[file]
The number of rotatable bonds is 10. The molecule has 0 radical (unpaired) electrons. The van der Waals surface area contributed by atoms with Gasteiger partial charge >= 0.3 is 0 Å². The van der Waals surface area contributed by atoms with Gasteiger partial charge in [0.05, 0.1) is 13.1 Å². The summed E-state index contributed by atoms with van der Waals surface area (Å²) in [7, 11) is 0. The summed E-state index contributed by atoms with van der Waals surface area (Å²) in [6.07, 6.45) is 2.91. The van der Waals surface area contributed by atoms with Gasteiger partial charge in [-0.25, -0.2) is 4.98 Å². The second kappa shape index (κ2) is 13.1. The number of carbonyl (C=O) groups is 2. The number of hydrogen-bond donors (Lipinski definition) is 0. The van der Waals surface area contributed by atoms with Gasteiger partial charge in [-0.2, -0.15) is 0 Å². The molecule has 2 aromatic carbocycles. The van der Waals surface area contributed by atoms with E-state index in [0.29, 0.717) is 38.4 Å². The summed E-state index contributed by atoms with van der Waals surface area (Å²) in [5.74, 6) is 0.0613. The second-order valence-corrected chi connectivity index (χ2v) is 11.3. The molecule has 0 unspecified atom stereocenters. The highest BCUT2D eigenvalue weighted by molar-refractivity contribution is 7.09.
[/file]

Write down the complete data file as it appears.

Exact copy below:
The number of rotatable bonds is 10. The molecule has 0 radical (unpaired) electrons. The van der Waals surface area contributed by atoms with Gasteiger partial charge >= 0.3 is 0 Å². The van der Waals surface area contributed by atoms with Gasteiger partial charge in [0.05, 0.1) is 13.1 Å². The summed E-state index contributed by atoms with van der Waals surface area (Å²) in [7, 11) is 0. The summed E-state index contributed by atoms with van der Waals surface area (Å²) in [6.07, 6.45) is 2.91. The van der Waals surface area contributed by atoms with Gasteiger partial charge in [-0.25, -0.2) is 4.98 Å². The second kappa shape index (κ2) is 13.1. The number of carbonyl (C=O) groups is 2. The number of hydrogen-bond donors (Lipinski definition) is 0. The van der Waals surface area contributed by atoms with Gasteiger partial charge in [-0.2, -0.15) is 0 Å². The molecule has 2 aromatic carbocycles. The van der Waals surface area contributed by atoms with E-state index in [0.29, 0.717) is 38.4 Å². The summed E-state index contributed by atoms with van der Waals surface area (Å²) in [5.74, 6) is 0.0613. The second-order valence-corrected chi connectivity index (χ2v) is 11.3. The molecule has 0 unspecified atom stereocenters. The highest BCUT2D eigenvalue weighted by molar-refractivity contribution is 7.09.